The many layers that make you, you

Before starting this exercise, make sure you are in a safe, quiet space to for your self-reflective creative process.

Take a moment to reflect on who you are in the world. How do you feel others who are first meeting you see you? How is the way you present yourself to someone you are first meeting different than how you present yourself to those closest to you? Think of yourself as a gobstopper. You have an outer shell, several middle layers, and an inner core. What parts of yourself show up for others and what parts of yourself feel most essential to your core?

With a piece of paper, either draw the inside of a gobstopper, (consisting of an outer shell, middle layer, and inner core), or simple create three different rows on your paper that will act as the three different parts of your gobstopper.

Starting with the outer shell, begin thinking-what are qualities most people know about you? What do people see you are interested in? How do people see you interact with others? The outer shell are the most visible ways that you show up in the world.

Next, think of your middle layers. What are things your family and close friends know about you? What qualities take longer for you to reveal? What are some of your dreams and thoughts that maybe just a few people know? It is important to remember, as people we have many different layers, and some become more prominent than others depending on what time we are at in our lives or what we are presently going through. For example, we all have a child-like, imaginative, playful layer to us. As we grow older, this layer may not be one we acknowledge as much as we used to, but it is helpful to recognize that the layer is there, revisit and remember what it is like to simple just play.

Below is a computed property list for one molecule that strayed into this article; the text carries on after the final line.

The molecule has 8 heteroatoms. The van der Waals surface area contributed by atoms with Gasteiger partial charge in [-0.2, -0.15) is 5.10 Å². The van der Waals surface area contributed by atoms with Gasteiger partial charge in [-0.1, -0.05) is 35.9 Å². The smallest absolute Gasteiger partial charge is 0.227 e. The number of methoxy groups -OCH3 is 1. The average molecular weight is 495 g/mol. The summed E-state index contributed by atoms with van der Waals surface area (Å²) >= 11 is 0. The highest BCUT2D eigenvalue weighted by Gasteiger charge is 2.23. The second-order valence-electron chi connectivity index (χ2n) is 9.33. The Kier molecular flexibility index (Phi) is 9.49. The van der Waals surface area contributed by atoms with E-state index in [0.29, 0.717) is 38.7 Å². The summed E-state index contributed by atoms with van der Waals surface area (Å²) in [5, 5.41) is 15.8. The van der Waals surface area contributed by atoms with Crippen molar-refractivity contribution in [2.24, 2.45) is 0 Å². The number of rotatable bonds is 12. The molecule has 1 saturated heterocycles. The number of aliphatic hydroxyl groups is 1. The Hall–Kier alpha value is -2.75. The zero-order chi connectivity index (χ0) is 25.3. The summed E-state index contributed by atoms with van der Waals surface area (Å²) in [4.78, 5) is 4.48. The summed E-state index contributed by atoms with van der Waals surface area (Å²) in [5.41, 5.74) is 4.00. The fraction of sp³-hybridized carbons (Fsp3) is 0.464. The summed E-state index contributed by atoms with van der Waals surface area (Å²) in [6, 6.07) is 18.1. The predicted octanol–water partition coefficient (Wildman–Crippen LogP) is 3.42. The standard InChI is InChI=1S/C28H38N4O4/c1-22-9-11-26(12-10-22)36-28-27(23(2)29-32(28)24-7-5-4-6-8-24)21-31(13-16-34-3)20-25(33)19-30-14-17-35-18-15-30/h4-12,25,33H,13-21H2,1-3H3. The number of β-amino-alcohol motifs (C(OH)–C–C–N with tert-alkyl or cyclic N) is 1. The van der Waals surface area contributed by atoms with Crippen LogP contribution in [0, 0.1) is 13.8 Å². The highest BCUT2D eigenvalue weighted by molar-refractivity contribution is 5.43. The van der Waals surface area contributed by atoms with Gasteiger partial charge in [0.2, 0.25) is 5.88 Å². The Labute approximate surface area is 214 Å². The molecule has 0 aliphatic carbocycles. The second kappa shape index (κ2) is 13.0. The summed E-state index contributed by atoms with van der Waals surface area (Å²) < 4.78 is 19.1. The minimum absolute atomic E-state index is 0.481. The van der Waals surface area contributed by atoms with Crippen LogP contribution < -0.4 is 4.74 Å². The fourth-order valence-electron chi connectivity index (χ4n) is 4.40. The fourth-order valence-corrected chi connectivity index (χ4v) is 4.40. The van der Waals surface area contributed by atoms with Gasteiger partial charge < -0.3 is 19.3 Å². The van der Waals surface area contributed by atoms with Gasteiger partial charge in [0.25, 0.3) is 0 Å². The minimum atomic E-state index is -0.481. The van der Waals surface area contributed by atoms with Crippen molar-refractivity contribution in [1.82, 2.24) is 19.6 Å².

Finally, your inner core. Who is your true self? It is okay if you are still figuring this out or even if you feel you don’t yet know who you really are at your core. Think about what you do know is true about the inside of you. What qualities feel most central to your identity? If you could describe yourself knowing no one else would ever hear it or read it, how would you?

Take the time you need to really reflect on each part of your gobstopper. Whether you are doing this alone, with another person, or a group of people, reflect on the questions below after completing the self-reflective exercise.  

  • What part of the gobstopper did you find easiest to respond to? The outer shell, middle layer, or inner core? Why do you think this is?
  • Did you find there was a lot in your inner core that you purposely choose not to show others?
  • How do your outer shell and inner core relate to each other?
  • How does who you are affect how you see others and how you see the world?
  • What have you learned about yourself throughout this process?

This exercise is great for anyone who wants to explore themselves, work on understanding and/or creating their identity, and recognizing the different aspects of yourself. This is not only a self-reflective exercise, but an exercise that reminds us that there is more to a person than what we see on the outside, or what is being portrayed on the outside. Remember, not everyone knows your middle layers, or inner core, just like you do not know everyone else’s. No “gobstopper” is the same, and regardless of the different layers of yourself that are seen or unseen, this exercise helps you understand yourself more and begin to accept and celebrate the different aspects that make you who you are.


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